The constellation Orion is one of the most recognizable in the night sky. On its “left shoulder” is the equally famous Betelgeuse star, a red supergiant that is 550 light-years away from us. This luminary has a radius of 617 million km. If it were in the place of the Sun, it would absorb the orbit of Mars.
Betelgeuse is also a variable star, meaning the luminous flux from it is not constant. But in this case, this variability is semiregular; the pulsations of the luminary last about 400 days.
In 2020, the star dimmed unexpectedly much: its visual brilliance dropped by 1.6 magnitude. The decrease in brightness was uneven and affected the Southern Hemisphere more strongly. This event was called the “Great Dimming” and gave rise to various theories, including the appearance of starspots or dust clouds.
The Great Dimming is discussed in an article published in the journal Astronomy and Astrophysics. The researchers used 15 years of data from the STELLA telescope to study the photosphere (visible layer) of Betelgeuse in incredible detail and identify five layers in it. Scientists could get valuable information about radial pulsations, shock waves, and how they pass through the photospheric layers.
The analysis showed that variations in the inner layer of the photosphere, known as C1, corresponded to the time scales of changes in visual magnitude. The shock waves passing through these layers also turned out to be generally consistent with changes in brightness.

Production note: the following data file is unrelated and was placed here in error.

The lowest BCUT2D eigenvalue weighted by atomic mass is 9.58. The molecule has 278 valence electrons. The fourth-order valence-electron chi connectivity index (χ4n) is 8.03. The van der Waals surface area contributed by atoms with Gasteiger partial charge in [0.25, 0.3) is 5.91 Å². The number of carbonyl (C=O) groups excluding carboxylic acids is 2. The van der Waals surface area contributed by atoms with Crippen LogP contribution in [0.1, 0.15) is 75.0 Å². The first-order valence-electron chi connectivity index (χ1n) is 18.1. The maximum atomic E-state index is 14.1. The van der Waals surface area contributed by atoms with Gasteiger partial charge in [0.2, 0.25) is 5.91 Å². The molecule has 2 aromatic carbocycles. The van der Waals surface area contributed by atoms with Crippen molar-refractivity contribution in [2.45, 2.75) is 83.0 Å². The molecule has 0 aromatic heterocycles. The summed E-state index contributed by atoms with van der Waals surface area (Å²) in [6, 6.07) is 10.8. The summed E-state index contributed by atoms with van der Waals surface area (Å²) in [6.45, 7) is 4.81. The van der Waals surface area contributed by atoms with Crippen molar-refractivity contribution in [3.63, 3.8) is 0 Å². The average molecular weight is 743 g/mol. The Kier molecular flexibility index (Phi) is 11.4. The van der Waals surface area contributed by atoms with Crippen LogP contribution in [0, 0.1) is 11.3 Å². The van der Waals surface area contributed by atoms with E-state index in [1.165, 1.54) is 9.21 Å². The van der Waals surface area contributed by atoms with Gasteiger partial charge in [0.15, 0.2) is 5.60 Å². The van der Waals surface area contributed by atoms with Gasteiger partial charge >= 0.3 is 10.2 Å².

As for the “Great Dimming” of 2020, the data showed two powerful shock waves in the photosphere. The first of them was probably the reason for the large outflow of material, which caused the fall of all layers. When it reached its maximum speed, a second, more powerful shock wave arose, which led to a further outflow of matter. Due to the enormous thickness of the different layers of the photosphere, these events did not occur in all of them at the same time, and it was only at the beginning of 2022 that Betelgeuse regained its brightness.
Earlier, we reported on how Betelgeuse dimmed again on December 12th.
According to sciencealert.com
Follow us on Twitter to get the most interesting space news in time